In response to the competition brief for a series of gates along the LA River created by the Neighborhood Land Trust, our proposal has the qualities of an artwork rather than being simply decorative. The design of the gates is an expression of continuous processes – the movement of water and air, and the reflection of surfaces, the changing play of light and shadow from day to night. We developed 4 different types of gates – each specific to a location and a use. All of them use a variation of the same fabrication technique, and each uses an abstraction of water and reflection as a starting point for the design.

The first set of gates we call the “Flow Gates”. They provide a grand entrance to the river off the primary streets of Wilbur Ave, Vanowen Street and Reseda Blvd. The second type of gate is the “Ripple Gate” – asymmetrical pairs of mirrored gates with curved tops located on either side of the river and on either side of the Amigo Street Bridge. In the single gates titled the ”Succulent Gate” the same principles apply in variation in response to a location that is more heavily vegetated and green. Finally, the single “Re-flected Gate” is constructed of all the waste pieces from the 6 Flow Gates, and acts as a reverse variation of the pattern. As the heaviest gate, this one is designed to be kept closed and locked most of the time.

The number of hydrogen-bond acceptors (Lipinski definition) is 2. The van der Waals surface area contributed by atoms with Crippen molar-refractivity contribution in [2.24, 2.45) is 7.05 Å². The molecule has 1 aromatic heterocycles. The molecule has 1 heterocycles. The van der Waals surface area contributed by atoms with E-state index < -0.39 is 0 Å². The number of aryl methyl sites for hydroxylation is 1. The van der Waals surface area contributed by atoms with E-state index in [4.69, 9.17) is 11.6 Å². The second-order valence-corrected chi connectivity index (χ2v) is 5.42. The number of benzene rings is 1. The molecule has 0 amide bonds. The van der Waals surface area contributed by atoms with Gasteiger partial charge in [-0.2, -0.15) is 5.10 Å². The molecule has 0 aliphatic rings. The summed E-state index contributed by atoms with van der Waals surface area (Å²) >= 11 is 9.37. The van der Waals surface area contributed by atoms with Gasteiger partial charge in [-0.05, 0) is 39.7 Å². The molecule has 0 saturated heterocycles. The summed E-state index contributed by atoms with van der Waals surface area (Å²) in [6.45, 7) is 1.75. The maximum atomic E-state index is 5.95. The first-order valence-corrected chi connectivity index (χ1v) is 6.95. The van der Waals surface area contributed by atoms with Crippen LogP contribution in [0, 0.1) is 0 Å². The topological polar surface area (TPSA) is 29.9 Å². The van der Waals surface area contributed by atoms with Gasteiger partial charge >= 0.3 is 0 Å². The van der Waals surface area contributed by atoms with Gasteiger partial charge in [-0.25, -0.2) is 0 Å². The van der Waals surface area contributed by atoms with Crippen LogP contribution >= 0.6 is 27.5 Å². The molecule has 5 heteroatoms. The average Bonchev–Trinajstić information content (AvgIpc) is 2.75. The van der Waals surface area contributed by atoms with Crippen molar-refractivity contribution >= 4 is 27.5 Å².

Practically speaking, the gates are constructed of steel – stainless if budget permits, polished and sealed if not. An abstract image of water and reflection is transferred to the steel to act as a temporary stencil. Section of steel are removed using the water-jet process, and the image is engraved into the steel in two-steps….the darker portion of the image representing the deepest engraving. Thus the highly polished portions of the steel will remain shiny and reflective, while the engraved relief creates a range of shadow patterns.

project team: jacki apple, tracy stone, jennifer gilman, kelly mcconnaha